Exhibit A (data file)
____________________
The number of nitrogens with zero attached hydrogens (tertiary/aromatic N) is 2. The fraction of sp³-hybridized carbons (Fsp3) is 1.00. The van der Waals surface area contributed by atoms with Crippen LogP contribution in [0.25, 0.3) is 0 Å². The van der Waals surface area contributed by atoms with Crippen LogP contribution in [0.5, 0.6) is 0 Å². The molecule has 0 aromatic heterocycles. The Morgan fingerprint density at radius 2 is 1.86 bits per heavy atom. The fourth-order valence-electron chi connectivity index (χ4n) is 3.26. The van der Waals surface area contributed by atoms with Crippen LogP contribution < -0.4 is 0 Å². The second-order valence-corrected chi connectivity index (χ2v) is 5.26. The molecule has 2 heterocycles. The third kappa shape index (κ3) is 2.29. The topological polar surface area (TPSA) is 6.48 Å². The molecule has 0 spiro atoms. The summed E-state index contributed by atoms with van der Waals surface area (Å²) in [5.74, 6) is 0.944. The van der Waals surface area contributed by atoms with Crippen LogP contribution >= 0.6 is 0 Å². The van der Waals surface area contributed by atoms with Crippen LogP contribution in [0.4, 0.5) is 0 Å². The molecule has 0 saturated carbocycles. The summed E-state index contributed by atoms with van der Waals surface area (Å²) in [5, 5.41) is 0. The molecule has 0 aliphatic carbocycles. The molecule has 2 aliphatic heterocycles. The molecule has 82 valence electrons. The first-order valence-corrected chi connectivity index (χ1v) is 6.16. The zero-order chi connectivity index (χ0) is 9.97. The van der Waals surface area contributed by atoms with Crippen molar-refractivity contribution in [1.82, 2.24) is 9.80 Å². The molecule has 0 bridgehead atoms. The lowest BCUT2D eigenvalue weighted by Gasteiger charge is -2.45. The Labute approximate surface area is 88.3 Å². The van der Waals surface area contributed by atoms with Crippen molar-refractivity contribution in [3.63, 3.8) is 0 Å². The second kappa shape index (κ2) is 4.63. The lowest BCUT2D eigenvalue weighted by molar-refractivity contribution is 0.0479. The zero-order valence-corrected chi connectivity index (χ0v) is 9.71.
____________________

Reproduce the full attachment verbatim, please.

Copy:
The number of nitrogens with zero attached hydrogens (tertiary/aromatic N) is 2. The fraction of sp³-hybridized carbons (Fsp3) is 1.00. The van der Waals surface area contributed by atoms with Crippen LogP contribution in [0.25, 0.3) is 0 Å². The van der Waals surface area contributed by atoms with Crippen LogP contribution in [0.5, 0.6) is 0 Å². The molecule has 0 aromatic heterocycles. The Morgan fingerprint density at radius 2 is 1.86 bits per heavy atom. The fourth-order valence-electron chi connectivity index (χ4n) is 3.26. The van der Waals surface area contributed by atoms with Crippen LogP contribution < -0.4 is 0 Å². The second-order valence-corrected chi connectivity index (χ2v) is 5.26. The molecule has 2 heterocycles. The third kappa shape index (κ3) is 2.29. The topological polar surface area (TPSA) is 6.48 Å². The molecule has 0 spiro atoms. The summed E-state index contributed by atoms with van der Waals surface area (Å²) in [5.74, 6) is 0.944. The van der Waals surface area contributed by atoms with Crippen LogP contribution >= 0.6 is 0 Å². The van der Waals surface area contributed by atoms with Crippen LogP contribution in [0.4, 0.5) is 0 Å². The molecule has 0 saturated carbocycles. The summed E-state index contributed by atoms with van der Waals surface area (Å²) in [5, 5.41) is 0. The molecule has 0 aliphatic carbocycles. The molecule has 2 aliphatic heterocycles. The molecule has 82 valence electrons. The first-order valence-corrected chi connectivity index (χ1v) is 6.16. The zero-order chi connectivity index (χ0) is 9.97. The van der Waals surface area contributed by atoms with Crippen molar-refractivity contribution in [1.82, 2.24) is 9.80 Å². The molecule has 0 bridgehead atoms. The lowest BCUT2D eigenvalue weighted by Gasteiger charge is -2.45. The Labute approximate surface area is 88.3 Å². The van der Waals surface area contributed by atoms with Crippen molar-refractivity contribution in [3.63, 3.8) is 0 Å². The second kappa shape index (κ2) is 4.63. The lowest BCUT2D eigenvalue weighted by molar-refractivity contribution is 0.0479. The zero-order valence-corrected chi connectivity index (χ0v) is 9.71.